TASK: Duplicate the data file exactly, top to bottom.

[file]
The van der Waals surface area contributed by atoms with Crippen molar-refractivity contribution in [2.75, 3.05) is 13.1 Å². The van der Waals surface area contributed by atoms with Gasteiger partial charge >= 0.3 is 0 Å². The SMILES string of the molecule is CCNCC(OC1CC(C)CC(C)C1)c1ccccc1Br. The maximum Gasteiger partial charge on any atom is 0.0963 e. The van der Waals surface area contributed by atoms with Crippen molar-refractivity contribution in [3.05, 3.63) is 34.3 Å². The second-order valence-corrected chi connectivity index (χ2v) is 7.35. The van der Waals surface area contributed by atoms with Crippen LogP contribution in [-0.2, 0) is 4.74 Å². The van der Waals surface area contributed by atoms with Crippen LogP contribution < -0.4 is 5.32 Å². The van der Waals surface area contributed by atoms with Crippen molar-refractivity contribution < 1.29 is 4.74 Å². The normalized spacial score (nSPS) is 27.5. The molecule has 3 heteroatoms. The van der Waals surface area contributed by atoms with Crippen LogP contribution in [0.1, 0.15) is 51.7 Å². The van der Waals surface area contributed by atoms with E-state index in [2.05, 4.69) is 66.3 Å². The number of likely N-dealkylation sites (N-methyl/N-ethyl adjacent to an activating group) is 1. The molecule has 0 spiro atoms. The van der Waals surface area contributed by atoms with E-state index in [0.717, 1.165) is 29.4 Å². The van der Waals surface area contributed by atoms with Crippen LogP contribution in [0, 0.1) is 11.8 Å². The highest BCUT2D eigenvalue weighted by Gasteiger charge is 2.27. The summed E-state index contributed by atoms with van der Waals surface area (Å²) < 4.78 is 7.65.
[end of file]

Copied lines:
The van der Waals surface area contributed by atoms with Crippen molar-refractivity contribution in [2.75, 3.05) is 13.1 Å². The van der Waals surface area contributed by atoms with Gasteiger partial charge >= 0.3 is 0 Å². The SMILES string of the molecule is CCNCC(OC1CC(C)CC(C)C1)c1ccccc1Br. The maximum Gasteiger partial charge on any atom is 0.0963 e. The van der Waals surface area contributed by atoms with Crippen molar-refractivity contribution in [3.05, 3.63) is 34.3 Å². The second-order valence-corrected chi connectivity index (χ2v) is 7.35. The van der Waals surface area contributed by atoms with Crippen LogP contribution in [-0.2, 0) is 4.74 Å². The van der Waals surface area contributed by atoms with Crippen LogP contribution < -0.4 is 5.32 Å². The van der Waals surface area contributed by atoms with Crippen molar-refractivity contribution < 1.29 is 4.74 Å². The normalized spacial score (nSPS) is 27.5. The molecule has 3 heteroatoms. The van der Waals surface area contributed by atoms with Crippen LogP contribution in [0.1, 0.15) is 51.7 Å². The van der Waals surface area contributed by atoms with E-state index in [2.05, 4.69) is 66.3 Å². The number of likely N-dealkylation sites (N-methyl/N-ethyl adjacent to an activating group) is 1. The molecule has 0 spiro atoms. The van der Waals surface area contributed by atoms with E-state index in [0.717, 1.165) is 29.4 Å². The van der Waals surface area contributed by atoms with Crippen LogP contribution in [0, 0.1) is 11.8 Å². The highest BCUT2D eigenvalue weighted by Gasteiger charge is 2.27. The summed E-state index contributed by atoms with van der Waals surface area (Å²) < 4.78 is 7.65.